Montreal, May 1, 2020
“Today, the Missing Children’s Network officially launched Missing Children’s Month with this year’s theme, “Keeping Hope Alive”. The objective of this month is to raise awareness about the plight of missing and exploited children and to inform parents about what they can do in order to better protect their children.
Last year, according to the RCMP’s 2019 Annual Report, law enforcement in Quebec registered 5,805 cases of missing children. This is a slight decrease as compared to 5,927 cases in the previous year. While the news is encouraging, we can all concur that one missing child is already one too many. Once again, runaway youth account for the majority of all reported cases.
The Missing Children’s Network will put several initiatives into place during the entire month of May, including sharing poignant messages of hope by searching families, posting practical safety tips on the organization’s social media platforms, unveiling of its annual poster featuring 12 unresolved missing children cases and hosting several Facebook Live sessions to help parents build their children’s self-confidence and critical thinking skills, thus preparing their youth for potentially dangerous situations should they arise.
As COVID-19 continues to disrupt and impact our lives, recent reports indicate that children who are home may potentially have more unrestricted time online, thereby increasing their risk of falling victim to abuse and exploitation. The Missing Children’s Network is using this period to reinforce its presence on social media by reaching families and children on the very same platforms that they use daily, and sensitizing them about the importance of staying safe, both in the real world and online. The organization has developed new educational resources intended to encourage parents to have on-going communication about online safety, and help youth adopt sound safety habits.
About – International Missing Children’s Day
Missing Children’s Day was first recognized by former President of the United States, Ronald Reagan, on May 25, 1983. May 25this the date that six-year-old Etan Patz disappeared from a New York City street corner on his way to school. Etan’s case remains one of thousands of unsolved missing children’s cases and this day serves as an annual reminder of our responsibilities to ensure the well-being and safety of our children.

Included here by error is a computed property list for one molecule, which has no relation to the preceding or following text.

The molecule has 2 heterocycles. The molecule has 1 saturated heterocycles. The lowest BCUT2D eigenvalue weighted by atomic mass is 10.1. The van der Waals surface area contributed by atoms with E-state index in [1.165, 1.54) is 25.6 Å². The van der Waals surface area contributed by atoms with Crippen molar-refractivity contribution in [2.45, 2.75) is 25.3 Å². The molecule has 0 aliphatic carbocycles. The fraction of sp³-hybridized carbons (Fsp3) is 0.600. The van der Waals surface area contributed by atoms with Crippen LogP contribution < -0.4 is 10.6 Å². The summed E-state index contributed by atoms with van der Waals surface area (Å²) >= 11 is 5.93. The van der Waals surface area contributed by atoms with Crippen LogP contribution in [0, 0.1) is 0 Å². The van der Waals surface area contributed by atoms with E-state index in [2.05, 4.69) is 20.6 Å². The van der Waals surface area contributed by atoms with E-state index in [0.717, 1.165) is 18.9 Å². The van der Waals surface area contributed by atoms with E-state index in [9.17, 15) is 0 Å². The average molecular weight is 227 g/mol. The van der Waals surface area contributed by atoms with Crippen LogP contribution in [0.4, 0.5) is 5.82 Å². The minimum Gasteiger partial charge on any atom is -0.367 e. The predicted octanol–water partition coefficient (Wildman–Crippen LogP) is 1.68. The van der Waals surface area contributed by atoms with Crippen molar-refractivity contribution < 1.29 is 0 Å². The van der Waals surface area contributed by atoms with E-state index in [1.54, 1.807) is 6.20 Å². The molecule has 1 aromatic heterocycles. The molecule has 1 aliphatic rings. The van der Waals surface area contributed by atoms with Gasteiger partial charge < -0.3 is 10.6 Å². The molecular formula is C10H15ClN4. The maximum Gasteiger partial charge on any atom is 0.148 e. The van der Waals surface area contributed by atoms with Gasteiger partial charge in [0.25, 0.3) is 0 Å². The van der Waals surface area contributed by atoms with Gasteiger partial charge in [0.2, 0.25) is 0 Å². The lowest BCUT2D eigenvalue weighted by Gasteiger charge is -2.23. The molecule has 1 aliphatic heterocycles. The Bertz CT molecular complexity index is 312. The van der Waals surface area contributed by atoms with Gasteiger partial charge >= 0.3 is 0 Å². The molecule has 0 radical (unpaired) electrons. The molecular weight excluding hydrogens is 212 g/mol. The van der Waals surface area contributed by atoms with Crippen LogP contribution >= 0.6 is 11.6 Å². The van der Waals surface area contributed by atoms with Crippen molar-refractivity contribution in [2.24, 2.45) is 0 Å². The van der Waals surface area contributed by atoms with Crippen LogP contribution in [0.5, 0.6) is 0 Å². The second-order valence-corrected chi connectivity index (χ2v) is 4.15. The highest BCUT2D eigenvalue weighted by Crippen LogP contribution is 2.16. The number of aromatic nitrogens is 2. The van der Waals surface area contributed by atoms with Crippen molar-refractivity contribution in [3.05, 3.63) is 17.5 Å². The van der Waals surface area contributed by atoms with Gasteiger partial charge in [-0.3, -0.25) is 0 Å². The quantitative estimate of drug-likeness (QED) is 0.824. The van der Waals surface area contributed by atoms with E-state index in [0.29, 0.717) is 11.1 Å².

In 1986, the Solicitor General of Canada declared May 25th to be National Missing Children’s Day in Canada. Today, this annual awareness day is international in scope with over 50 countries pausing on May 25th to honour its missing children.
About the Missing Children’s Network
On May 21, 2020, the Missing Children’s Network will mark its 35th anniversary! An incredible milestone for a small grassroots organization that literally first operated out of the trunk of one of the co-founders’ personal vehicle! The enthusiasm, determination and unprecedented success in several unresolved cases of missing children eventually earned the organization the confidence and unwavering support of law enforcement agencies, hundreds of volunteers, and numerous corporate and community partners.
Through the years, the Missing Children’s Network has made great strides in recovering missing children and in the prevention of their disappearances. Today, the organization has collaborated with law enforcement in reuniting over 1,600 children with their families. Because the safety and well-being of children is also at the very heart of our mission, over 225,000 youngsters have received practical safety education instruction. The organization also offers an abundance of age-appropriate safety documentation that support parents in helping keep their children safe as they grow and develop.
The Missing Children’s Network is a front-line partner of the AMBER Alert Program in Quebec and a recognized partner of the Royal Canadian Mounted Police (RCMP) National Centre for Missing Persons and Unidentified Remains (NCMPUR).”